UX vs XD … Users vs Humans

Ashleigh Bell
May 24, 2017 · 3 min read

With the ever evolving world of design and technology you always need to be up to date with the latest concepts and understand the newest terminology. So this, together with a user experience background and a keen interest in museum design, started a debate. This debate led to a question, which evidently has been asked by many: What exactly is the difference between user experience design and experience design?

So, where to start…
Let’s start by defining what design actually means.

There are many design definitions out there, but the simplest one would be: Design is a method used to solve problems — solving visual or physical problems. The function always remains the same but design can be executed in many different ways.

Just like the definitions of design, the design discipline spectrum can be a vast expanse of terminology which can make you feel like you’re traveling through space, passing the millions of galaxies with trillions of stars therein. So saying this, let’s have a look at 3 top level ‘groups’ of design.

Graphic design
Graphic designers speak visual. They create and combine symbols, images and text to represent ideas and messages. Its application is to everything visual. Have a look around you, you’ll see just how much graphic designers influence your world. From street signs, to brand logo’s, to those generic annoying emails you receive from companies you never want to hear from. Graphic designers work on a variety of media ranging from print to web.

Interaction design
Interaction designers speak digital, systems and services. They create software and interfaces that people can experience to achieve a specific goal. Interaction design is heavily focused on satisfying the needs and desires of the people who will be using the product. Within interaction design we find two subfields, user interface design and user experience design

User interface design is the design of interfaces to maximise the usability and experience the user has. The ultimate goal is to make the user’s interaction as simple and efficient as possible.

User experience design is the process of enhancing user’s satisfaction with a product by improving usability, accessibility and pleasure provided in interacting with the product.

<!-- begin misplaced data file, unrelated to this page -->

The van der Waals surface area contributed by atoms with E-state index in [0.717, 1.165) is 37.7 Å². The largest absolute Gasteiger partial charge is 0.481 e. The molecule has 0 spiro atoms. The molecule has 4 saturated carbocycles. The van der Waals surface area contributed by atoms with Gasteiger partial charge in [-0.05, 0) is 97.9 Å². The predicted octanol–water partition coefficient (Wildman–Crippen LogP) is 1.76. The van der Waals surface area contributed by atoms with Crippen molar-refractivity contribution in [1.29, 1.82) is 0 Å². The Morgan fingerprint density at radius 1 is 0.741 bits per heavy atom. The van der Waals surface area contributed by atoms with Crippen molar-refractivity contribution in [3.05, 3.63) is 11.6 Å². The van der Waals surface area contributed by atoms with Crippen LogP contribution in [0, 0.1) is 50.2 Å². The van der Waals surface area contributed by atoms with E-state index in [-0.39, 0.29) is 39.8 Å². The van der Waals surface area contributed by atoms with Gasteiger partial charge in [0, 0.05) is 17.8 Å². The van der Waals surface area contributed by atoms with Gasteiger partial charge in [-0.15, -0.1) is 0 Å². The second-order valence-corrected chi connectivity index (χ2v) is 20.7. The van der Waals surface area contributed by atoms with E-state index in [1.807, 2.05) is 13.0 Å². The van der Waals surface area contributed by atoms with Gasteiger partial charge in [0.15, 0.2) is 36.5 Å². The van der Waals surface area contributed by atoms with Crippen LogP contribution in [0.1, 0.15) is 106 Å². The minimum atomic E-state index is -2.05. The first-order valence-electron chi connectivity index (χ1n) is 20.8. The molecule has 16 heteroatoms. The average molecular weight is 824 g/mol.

Lastly, Industrial design
Industrial designers create physical products designed for mass-consumption. Form and function are at its core all the while ensuring connection to the product, user and the environment.

To sum it all up, a graphic designers work is meant to be looked at, an interaction designers work is supposed to help people experience or manipulate software to achieve their goals and an industrial designers work is to ensure connection of the product, user and environment, while never losing form or function.

Now that we know this, let’s get back to the question asked in the beginning, what is the difference between user experience design and experience design?

Comparing the two by definition would be:

Experience design is the practice of creating positive human outcomes through levels of engagement and satisfaction that users get from a product or service relevant to their needs and environment.

And:

User experience design is the process of enhancing user’s satisfaction with a product by improving usability, accessibility and pleasure provided in interacting with the product.

Now comes the big question: What exactly is the difference? Well, most say that it’s a debate on semantics. User experience design has to do with technology encompassing Human Computer Interaction (HCI) but seldom to do with spaces / environments, human to human communication etc. Whereas experience design could potentially include technology but generally takes more elements into account. E.g: technology, spatial, physical objects.

Tedde Van Gelderen adds a bit of embellishment to the definition of experience design: “It’s all encompassing, there’s an emotion to it, it’s not just looking at software and systems. [It takes into account] tangible and intangible elements.

Some examples to understand the difference:
Banking App — user experience design
E-commerce site — user experience design
In-flight — experience design
Car showroom / dealership — experience design
Adobe Creative Cloud — user experience design
Museum — experience design

In Short,

The key to understanding the difference is that a user is someone who uses a digital product. Therefore, a user experience designer focuses on digital whereas an experience designer cross pollinates between the physical world and the digital world.

So there you have it.

QDivision

Inspiration to consider, from Q Division. We find game-changing insights and transform ambitious concepts into innovative digital products and ventures.

Ashleigh Bell

Written by

QDivision

QDivision

Inspiration to consider, from Q Division. We find game-changing insights and transform ambitious concepts into innovative digital products and ventures.

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